The Long Dusk of the UAW
The UAW was established during the furthest-reaching upsurge of rank-and-file labour in the US. The very model of the American car factory by Henry Ford had been designed to be impervious to unionising, but UAW militants, in the vanguard of the CIO, engaged in plant rebellions, sit-down strikes, and community mobilisations that broke down the resistance of the Big Three US car manufacturers (General Motors, Ford and Chrysler) during the mid-1930s. The union was large, driven from below, and at the height of its power.
But labour’s compromise with the Democratic Party, the merger of the CIO and the old-school craft unions in the AFL, and the driving out of Communists and other radicals from the unions in the 1950s took their toll on the UAW, as they did on other formerly progressive unions. For black revolutionaries working in auto plants in Detroit and elsewhere during the early 1970s, UAW stood for “U Ain’t White,” as they battled the union’s connivance with the company in enforcing racist hiring practices and discriminatory pay on the factory floor (see Marvin Surkin and Dan Georgeakas’s classic, Detroit: I Do Mind Dying)
The roots of the current policies of the UAW lie in the 1980s and 90s, the time when organised labour was routed by employers with the support of both Republican and Democratic administrations. The lesson drawn by union bureaucrats from their defeat was that instead of rallying their members, they should now seek a role as the friendly “partner” of management in order to preserve their position. To a certain extent this is the story of most of the US labour bureaucracy, but the leadership of the UAW has distinguished itself from others by its particular cravenness.
The pact made by the UAW and Volkswagen to establish a German-style works council in Chattanooga is a perfect example of the UAW’s approach. In Germany works councils have been able to incorporate unions into the structure of the business, extending concessions to the labour bureaucracy while making them directly responsible for discipling union members. That this is the UAW’s ideal, shows us how far it has gone from its radical roots.
The fruits of this approach were on display long before Chattanooga. Obama’s bailout of General Motors in 2009 was the sign for a massive wave of concessions by the UAW to car manufacturers. Not only did the UAW agree to a no-strike pledge, it also accepted the elimination of thousands of its members’ jobs, made deep cuts to benefits and retirement funds, and eliminated a large unemployment fund. Gregg Shotwell, author of the rank-and-file UAW newsletter Live Bait and Ammo, writes>
UAW contracts have eliminated everything potential union members want: from pensions, to raises, to a say in “work-scheduling.”UAW office rats endorse the abuse of temps. We also have the “buddy-buddy” system, whereby UAW members are appointed to work side-by-side with bosses to implement speed-ups while the International UAW is reimbursed for salaries and expenses by the corporations.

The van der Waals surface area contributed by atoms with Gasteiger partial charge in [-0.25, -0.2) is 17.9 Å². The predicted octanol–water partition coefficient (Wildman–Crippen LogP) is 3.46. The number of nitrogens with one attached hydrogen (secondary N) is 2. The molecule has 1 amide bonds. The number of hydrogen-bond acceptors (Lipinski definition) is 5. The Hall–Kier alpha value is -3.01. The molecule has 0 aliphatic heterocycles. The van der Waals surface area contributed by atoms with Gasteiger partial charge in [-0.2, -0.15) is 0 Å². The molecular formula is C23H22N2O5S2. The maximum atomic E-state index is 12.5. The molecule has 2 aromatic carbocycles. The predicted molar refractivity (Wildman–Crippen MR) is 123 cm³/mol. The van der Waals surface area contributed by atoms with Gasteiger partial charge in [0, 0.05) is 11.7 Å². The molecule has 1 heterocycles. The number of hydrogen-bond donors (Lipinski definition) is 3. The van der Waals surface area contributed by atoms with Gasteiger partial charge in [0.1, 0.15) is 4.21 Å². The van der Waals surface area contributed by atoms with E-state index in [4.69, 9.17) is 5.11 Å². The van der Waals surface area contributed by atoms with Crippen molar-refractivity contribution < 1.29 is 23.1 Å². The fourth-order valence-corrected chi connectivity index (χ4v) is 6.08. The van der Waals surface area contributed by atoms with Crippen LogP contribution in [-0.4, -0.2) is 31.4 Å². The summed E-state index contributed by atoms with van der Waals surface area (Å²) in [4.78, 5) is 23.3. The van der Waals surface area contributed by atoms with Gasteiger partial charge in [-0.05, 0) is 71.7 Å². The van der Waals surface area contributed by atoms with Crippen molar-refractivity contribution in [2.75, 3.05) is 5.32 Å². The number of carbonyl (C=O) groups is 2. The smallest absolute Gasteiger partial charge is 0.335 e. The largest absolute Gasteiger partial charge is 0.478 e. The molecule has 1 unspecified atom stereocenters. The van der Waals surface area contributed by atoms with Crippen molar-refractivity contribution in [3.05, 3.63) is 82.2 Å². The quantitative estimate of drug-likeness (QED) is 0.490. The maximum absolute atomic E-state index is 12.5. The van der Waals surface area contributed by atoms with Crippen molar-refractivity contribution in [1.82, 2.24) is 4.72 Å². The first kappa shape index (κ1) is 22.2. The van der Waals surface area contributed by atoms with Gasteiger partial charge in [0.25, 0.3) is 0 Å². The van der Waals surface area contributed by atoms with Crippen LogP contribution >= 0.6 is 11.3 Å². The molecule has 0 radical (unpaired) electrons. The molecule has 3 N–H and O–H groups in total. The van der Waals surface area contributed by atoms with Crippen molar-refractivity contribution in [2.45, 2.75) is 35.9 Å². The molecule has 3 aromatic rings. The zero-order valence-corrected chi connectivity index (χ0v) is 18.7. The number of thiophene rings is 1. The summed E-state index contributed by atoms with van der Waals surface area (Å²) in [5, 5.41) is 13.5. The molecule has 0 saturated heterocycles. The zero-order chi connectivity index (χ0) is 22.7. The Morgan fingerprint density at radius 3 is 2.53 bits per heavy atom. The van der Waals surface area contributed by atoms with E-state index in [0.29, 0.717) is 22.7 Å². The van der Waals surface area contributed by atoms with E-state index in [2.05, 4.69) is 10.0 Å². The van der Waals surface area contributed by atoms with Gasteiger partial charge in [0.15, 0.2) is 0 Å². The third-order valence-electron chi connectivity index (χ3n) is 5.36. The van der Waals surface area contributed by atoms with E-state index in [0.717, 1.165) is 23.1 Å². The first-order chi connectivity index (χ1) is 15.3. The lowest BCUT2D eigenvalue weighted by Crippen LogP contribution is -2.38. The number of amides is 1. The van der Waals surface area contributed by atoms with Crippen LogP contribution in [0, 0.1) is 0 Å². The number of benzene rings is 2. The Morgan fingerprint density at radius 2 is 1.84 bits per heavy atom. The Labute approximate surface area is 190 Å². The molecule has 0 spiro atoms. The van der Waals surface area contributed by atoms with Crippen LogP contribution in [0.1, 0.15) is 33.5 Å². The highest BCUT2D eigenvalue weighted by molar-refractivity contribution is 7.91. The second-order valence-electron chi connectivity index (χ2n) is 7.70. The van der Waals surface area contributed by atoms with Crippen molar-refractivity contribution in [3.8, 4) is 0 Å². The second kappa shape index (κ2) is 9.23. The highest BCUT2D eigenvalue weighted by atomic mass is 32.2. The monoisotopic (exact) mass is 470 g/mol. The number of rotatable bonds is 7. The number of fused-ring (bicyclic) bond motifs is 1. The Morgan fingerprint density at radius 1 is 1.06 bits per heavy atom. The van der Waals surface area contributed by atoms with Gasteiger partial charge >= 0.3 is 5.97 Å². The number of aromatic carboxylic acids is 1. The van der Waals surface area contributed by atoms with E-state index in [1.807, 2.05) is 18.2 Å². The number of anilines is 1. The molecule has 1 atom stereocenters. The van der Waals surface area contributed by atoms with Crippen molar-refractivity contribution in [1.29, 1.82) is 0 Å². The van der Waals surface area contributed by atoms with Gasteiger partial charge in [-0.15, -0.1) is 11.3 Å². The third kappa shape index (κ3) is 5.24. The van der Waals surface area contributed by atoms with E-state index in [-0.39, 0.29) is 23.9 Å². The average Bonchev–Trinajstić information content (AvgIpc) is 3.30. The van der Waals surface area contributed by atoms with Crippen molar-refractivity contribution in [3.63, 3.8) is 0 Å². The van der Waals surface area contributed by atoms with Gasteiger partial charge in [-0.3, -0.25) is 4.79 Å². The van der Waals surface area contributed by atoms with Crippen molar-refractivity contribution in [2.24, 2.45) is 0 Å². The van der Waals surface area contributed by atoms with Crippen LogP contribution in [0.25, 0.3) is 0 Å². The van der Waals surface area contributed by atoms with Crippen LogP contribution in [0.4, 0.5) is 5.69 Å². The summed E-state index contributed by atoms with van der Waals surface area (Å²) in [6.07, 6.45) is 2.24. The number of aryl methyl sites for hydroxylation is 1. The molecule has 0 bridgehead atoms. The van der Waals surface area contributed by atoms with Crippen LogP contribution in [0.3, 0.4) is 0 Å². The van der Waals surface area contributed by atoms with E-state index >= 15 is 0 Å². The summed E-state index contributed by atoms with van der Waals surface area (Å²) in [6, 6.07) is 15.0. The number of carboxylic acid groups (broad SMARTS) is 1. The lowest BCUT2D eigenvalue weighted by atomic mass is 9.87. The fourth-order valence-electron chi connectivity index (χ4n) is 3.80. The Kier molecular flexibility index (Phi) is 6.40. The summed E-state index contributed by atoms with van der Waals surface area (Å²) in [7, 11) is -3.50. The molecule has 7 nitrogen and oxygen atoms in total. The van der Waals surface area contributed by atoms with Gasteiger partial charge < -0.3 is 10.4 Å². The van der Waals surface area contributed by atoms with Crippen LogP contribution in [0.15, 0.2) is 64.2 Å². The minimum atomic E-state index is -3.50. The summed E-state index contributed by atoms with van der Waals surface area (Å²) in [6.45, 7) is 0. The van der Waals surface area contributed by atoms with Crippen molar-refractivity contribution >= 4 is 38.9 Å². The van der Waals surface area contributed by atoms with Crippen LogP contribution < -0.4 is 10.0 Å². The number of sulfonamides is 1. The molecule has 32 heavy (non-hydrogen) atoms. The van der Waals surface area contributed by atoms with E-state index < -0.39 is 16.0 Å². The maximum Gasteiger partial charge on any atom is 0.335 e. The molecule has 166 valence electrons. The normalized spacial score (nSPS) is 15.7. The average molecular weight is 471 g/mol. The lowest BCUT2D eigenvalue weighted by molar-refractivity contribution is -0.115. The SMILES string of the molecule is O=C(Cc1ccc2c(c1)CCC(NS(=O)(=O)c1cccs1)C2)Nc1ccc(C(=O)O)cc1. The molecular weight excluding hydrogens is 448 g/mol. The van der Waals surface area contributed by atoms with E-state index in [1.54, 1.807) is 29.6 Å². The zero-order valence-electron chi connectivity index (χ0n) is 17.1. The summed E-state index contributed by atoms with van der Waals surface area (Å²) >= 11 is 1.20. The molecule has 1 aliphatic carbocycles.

Beginning in the late 1990s, the UAW helped implement tiered wage systems in the Big Three plants. This meant that not only would new workers start at far less pay than they used to, but also that a worker at the same auto plant throughout their career will never enjoy the high wages that were once the benchmark for the high standard of living enjoyed by much of the American working class from the 1950s to the 1970s. Currently, new hires at the Big Three start at $16 an hour. Taking cost of living differences between the North and the South into consideration, the $14.50 an hour that new workers at Chattanooga’s Volkswagen plant earn is actually a bit higher.
It may be true some of the workers in Chattanooga voted no because they believed the UAW would help Obama take away their rifles. But to believe that this was the opinion of the majority of them belittles American workers. Even in a state of grave defeat they certainly maintain the contradictory consciousness Gramsci described, balanced between the awareness of their basic material interests and the readiness to fight for them, and the numerous combined fragments of ruling-class ideas that filter down to them through the institutions of capitalist society, just like workers in any other country. It seems likely to conclude many of the workers in Chattanooga weren’t stupid, and realised that the UAW couldn’t offer them much they didn’t already have, besides the likelihood of future concessions.
Elk describes the opinion of one worker who voted no, an opinion I think may be more typical than the neanderthals of the right can imagine:
“What the UAW is offering, we can already do without them”, says hourly worker Mike Burton, who created the website for the No 2 UAW campaign. “We were only given one choice [of a union]. When you are only given one choice, it’s BS. It would be nice if we had a union that came in here and forthright said, “Here is what we can offer.”
“I am not anti-union, I am anti-UAW,” Burton continues. “There are great unions out there, and we just weren’t offered any of them.”
Thus we have a bizarre situation in which an anti-union campaign among workers is actually able to claim that the union was consorting with management behind their backs, and that the union may even be plotting to pay them less than they currently earn. Clearly a different method of organising than the one the UAW offers is needed.